Religious orders are in modern ‘crisis’ – Cardinal
The Prefect of the Congregation for Religious has said he believes religious orders today are in a “crisis” caused in part by the adoption of a secularist mentality and the abandonment of traditional practices.
Speaking in Naples, Cardinal Franc Rode, Prefect of the Congregation for Institutes of Consecrated Life and Societies of Apostolic Life, said the problems go deeper than the drastic drop in the numbers of religious men and women.
“The crisis experienced by certain religious communities, especially in Western Europe and North America, reflects the more profound crisis of European and American society”, he said.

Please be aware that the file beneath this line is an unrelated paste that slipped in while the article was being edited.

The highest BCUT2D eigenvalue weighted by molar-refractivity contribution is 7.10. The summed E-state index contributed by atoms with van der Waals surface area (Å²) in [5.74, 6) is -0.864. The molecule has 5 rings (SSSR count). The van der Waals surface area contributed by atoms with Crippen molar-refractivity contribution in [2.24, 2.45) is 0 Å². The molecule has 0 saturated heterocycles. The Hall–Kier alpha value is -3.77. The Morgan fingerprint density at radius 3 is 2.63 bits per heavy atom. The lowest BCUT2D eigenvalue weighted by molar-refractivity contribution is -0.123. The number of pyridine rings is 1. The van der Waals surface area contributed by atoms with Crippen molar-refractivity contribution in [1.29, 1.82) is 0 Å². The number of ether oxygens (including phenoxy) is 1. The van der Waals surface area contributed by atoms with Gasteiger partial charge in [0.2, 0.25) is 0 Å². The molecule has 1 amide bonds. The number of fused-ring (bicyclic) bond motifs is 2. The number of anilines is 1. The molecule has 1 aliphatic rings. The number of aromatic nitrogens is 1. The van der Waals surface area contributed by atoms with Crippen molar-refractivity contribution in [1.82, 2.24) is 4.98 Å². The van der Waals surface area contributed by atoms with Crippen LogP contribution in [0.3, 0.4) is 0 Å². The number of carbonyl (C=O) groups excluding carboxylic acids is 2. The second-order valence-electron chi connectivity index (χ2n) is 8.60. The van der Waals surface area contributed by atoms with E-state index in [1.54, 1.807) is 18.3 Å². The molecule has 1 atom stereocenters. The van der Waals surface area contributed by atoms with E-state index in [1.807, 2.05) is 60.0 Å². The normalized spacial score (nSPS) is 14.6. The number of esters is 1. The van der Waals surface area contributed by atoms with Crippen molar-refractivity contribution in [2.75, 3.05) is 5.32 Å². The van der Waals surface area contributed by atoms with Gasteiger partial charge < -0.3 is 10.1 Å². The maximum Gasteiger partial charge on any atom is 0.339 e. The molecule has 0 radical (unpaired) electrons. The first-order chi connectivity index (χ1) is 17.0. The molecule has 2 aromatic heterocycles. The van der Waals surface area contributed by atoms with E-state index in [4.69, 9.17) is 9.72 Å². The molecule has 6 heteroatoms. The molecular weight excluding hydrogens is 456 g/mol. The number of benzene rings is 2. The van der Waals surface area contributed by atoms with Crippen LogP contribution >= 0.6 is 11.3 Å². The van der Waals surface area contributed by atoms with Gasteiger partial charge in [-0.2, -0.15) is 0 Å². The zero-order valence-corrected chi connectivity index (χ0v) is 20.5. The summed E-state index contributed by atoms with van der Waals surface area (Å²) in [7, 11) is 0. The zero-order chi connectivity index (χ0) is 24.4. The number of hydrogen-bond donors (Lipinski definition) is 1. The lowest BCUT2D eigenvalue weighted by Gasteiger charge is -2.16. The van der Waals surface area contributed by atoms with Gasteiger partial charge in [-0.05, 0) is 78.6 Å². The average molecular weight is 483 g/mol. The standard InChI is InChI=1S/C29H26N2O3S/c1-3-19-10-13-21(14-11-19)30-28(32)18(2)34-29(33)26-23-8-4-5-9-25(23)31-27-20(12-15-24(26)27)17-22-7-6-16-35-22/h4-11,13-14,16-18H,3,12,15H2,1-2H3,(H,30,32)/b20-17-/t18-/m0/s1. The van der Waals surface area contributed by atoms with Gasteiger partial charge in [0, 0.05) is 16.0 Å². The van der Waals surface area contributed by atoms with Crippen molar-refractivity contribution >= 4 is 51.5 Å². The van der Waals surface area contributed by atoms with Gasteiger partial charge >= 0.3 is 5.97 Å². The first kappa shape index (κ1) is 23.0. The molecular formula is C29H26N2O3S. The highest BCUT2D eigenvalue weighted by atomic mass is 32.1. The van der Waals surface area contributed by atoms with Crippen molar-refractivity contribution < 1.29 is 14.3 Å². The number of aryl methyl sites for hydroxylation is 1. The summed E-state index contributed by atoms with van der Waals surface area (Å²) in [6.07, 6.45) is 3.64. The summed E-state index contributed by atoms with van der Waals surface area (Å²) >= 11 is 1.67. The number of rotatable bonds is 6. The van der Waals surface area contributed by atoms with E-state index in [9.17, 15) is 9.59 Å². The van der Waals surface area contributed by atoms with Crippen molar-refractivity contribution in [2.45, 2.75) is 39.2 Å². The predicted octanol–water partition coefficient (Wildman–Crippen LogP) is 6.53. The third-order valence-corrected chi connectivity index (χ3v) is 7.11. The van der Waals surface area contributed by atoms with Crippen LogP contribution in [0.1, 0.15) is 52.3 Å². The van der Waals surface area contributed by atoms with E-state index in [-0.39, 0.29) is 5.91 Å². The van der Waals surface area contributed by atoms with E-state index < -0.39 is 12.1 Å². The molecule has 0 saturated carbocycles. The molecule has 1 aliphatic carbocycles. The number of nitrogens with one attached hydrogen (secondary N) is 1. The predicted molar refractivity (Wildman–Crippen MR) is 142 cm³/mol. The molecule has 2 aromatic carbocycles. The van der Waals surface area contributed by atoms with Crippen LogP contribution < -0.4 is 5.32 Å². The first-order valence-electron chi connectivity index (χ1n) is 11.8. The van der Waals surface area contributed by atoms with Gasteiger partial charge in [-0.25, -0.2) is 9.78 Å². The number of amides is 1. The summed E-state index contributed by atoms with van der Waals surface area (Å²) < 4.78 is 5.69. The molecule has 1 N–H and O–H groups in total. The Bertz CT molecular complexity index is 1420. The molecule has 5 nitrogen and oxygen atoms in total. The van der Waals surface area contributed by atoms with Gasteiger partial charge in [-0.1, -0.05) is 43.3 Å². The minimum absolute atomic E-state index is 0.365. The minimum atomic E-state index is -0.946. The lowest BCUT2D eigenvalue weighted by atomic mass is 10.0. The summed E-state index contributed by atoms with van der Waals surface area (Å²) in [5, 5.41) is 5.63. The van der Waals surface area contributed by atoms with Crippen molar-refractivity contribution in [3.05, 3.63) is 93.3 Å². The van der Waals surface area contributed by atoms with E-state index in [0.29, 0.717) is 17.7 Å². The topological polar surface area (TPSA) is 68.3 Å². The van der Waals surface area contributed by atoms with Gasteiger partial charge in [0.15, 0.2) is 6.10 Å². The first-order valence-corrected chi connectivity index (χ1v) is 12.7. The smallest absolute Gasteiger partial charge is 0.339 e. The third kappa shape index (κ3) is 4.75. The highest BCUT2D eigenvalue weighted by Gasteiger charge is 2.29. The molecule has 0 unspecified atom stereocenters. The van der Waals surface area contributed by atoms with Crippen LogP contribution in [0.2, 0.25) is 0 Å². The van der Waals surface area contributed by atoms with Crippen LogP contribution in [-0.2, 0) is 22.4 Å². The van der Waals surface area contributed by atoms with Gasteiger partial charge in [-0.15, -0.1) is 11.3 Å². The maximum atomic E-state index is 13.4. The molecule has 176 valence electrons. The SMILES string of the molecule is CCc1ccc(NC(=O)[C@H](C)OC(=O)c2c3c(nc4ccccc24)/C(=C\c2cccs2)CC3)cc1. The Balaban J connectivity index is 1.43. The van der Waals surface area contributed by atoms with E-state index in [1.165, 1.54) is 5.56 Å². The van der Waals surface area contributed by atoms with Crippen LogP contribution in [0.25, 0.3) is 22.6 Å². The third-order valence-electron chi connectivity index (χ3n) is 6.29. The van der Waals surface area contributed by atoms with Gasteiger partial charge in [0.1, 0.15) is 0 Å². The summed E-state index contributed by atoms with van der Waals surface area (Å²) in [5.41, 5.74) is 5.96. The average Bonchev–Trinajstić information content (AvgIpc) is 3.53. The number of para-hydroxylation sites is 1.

“All this has dried up the sources that for centuries have nourished consecrated and missionary life in the church,” Cardinal Rode said.
He warned that secularised culture had “penetrated into the minds and hearts of some consecrated persons and some communities, where it is seen as an opening to modernity and a way of approaching the contemporary world”.
Referring to the decline in vocations amongst religious orders after the Second Vatican Council, he described the post-Vatican II era as a period “rich in experimentation but poor in robust and convincing mission.”
Faced with an aging membership and fewer vocations, many religious orders have turned to “foreign vocations” in places like Africa, India and the Philippines, the cardinal said.
He added that the orders need to remember that quality of vocations is more important than quantity.
The Slovenian Cardinal’s office is currently overseeing the apostolic visitation of women’s religious orders in the United States which the Vatican has said is to help the sisters and to respond to concerns for their welfare.